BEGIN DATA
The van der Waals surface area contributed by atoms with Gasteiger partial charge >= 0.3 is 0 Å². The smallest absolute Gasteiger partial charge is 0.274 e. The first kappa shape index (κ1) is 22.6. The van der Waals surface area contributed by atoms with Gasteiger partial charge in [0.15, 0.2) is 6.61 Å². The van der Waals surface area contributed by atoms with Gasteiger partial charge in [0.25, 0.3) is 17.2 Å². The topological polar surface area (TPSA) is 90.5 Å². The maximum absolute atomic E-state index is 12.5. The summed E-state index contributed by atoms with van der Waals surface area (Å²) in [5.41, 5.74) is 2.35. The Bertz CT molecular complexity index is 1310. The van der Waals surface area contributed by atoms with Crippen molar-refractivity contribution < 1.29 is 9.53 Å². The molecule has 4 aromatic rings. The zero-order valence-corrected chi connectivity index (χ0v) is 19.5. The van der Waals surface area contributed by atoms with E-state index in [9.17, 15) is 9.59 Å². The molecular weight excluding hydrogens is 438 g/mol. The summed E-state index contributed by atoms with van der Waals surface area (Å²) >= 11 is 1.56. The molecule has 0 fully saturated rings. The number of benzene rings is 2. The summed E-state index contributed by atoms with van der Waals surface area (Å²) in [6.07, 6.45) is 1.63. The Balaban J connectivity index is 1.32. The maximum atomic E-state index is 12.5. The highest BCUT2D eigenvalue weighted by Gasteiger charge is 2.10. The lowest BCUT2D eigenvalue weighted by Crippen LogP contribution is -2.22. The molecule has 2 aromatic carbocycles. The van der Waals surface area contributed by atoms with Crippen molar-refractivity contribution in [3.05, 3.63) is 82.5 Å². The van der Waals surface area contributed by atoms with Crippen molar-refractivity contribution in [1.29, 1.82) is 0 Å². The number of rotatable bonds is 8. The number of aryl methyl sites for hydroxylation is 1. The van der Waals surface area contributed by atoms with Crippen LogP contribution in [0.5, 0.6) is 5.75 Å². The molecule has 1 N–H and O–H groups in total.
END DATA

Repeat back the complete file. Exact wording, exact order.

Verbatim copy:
The van der Waals surface area contributed by atoms with Gasteiger partial charge >= 0.3 is 0 Å². The smallest absolute Gasteiger partial charge is 0.274 e. The first kappa shape index (κ1) is 22.6. The van der Waals surface area contributed by atoms with Gasteiger partial charge in [0.15, 0.2) is 6.61 Å². The van der Waals surface area contributed by atoms with Gasteiger partial charge in [0.25, 0.3) is 17.2 Å². The topological polar surface area (TPSA) is 90.5 Å². The maximum absolute atomic E-state index is 12.5. The summed E-state index contributed by atoms with van der Waals surface area (Å²) in [5.41, 5.74) is 2.35. The Bertz CT molecular complexity index is 1310. The van der Waals surface area contributed by atoms with Crippen molar-refractivity contribution < 1.29 is 9.53 Å². The molecule has 4 aromatic rings. The zero-order valence-corrected chi connectivity index (χ0v) is 19.5. The van der Waals surface area contributed by atoms with E-state index in [9.17, 15) is 9.59 Å². The molecular weight excluding hydrogens is 438 g/mol. The summed E-state index contributed by atoms with van der Waals surface area (Å²) >= 11 is 1.56. The molecule has 0 fully saturated rings. The number of benzene rings is 2. The summed E-state index contributed by atoms with van der Waals surface area (Å²) in [6.07, 6.45) is 1.63. The Balaban J connectivity index is 1.32. The maximum atomic E-state index is 12.5. The highest BCUT2D eigenvalue weighted by Gasteiger charge is 2.10. The lowest BCUT2D eigenvalue weighted by Crippen LogP contribution is -2.22. The molecule has 2 aromatic carbocycles. The van der Waals surface area contributed by atoms with Crippen molar-refractivity contribution in [3.05, 3.63) is 82.5 Å². The van der Waals surface area contributed by atoms with Crippen molar-refractivity contribution in [1.29, 1.82) is 0 Å². The number of rotatable bonds is 8. The number of aryl methyl sites for hydroxylation is 1. The van der Waals surface area contributed by atoms with Crippen LogP contribution in [0.5, 0.6) is 5.75 Å². The molecule has 1 N–H and O–H groups in total.